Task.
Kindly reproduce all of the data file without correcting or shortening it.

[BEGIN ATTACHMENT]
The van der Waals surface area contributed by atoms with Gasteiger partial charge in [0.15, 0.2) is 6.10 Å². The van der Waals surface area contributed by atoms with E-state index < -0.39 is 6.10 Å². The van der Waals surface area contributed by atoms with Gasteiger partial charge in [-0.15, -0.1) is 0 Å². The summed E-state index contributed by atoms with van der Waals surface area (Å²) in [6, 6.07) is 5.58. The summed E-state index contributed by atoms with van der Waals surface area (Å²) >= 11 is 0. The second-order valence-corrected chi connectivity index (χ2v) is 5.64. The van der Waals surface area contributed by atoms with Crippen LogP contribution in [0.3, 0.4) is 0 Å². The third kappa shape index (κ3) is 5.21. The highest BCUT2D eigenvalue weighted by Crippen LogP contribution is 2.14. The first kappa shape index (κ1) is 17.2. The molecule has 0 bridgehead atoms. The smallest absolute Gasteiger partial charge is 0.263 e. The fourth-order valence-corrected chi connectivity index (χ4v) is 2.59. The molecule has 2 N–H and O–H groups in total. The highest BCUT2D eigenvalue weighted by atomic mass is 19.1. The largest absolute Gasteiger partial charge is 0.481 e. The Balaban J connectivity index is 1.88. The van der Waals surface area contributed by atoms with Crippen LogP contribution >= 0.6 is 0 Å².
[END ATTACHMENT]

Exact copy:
The van der Waals surface area contributed by atoms with Gasteiger partial charge in [0.15, 0.2) is 6.10 Å². The van der Waals surface area contributed by atoms with E-state index < -0.39 is 6.10 Å². The van der Waals surface area contributed by atoms with Gasteiger partial charge in [-0.15, -0.1) is 0 Å². The summed E-state index contributed by atoms with van der Waals surface area (Å²) in [6, 6.07) is 5.58. The summed E-state index contributed by atoms with van der Waals surface area (Å²) >= 11 is 0. The second-order valence-corrected chi connectivity index (χ2v) is 5.64. The van der Waals surface area contributed by atoms with Crippen LogP contribution in [0.3, 0.4) is 0 Å². The third kappa shape index (κ3) is 5.21. The highest BCUT2D eigenvalue weighted by Crippen LogP contribution is 2.14. The first kappa shape index (κ1) is 17.2. The molecule has 0 bridgehead atoms. The smallest absolute Gasteiger partial charge is 0.263 e. The fourth-order valence-corrected chi connectivity index (χ4v) is 2.59. The molecule has 2 N–H and O–H groups in total. The highest BCUT2D eigenvalue weighted by atomic mass is 19.1. The largest absolute Gasteiger partial charge is 0.481 e. The Balaban J connectivity index is 1.88. The van der Waals surface area contributed by atoms with Crippen LogP contribution >= 0.6 is 0 Å².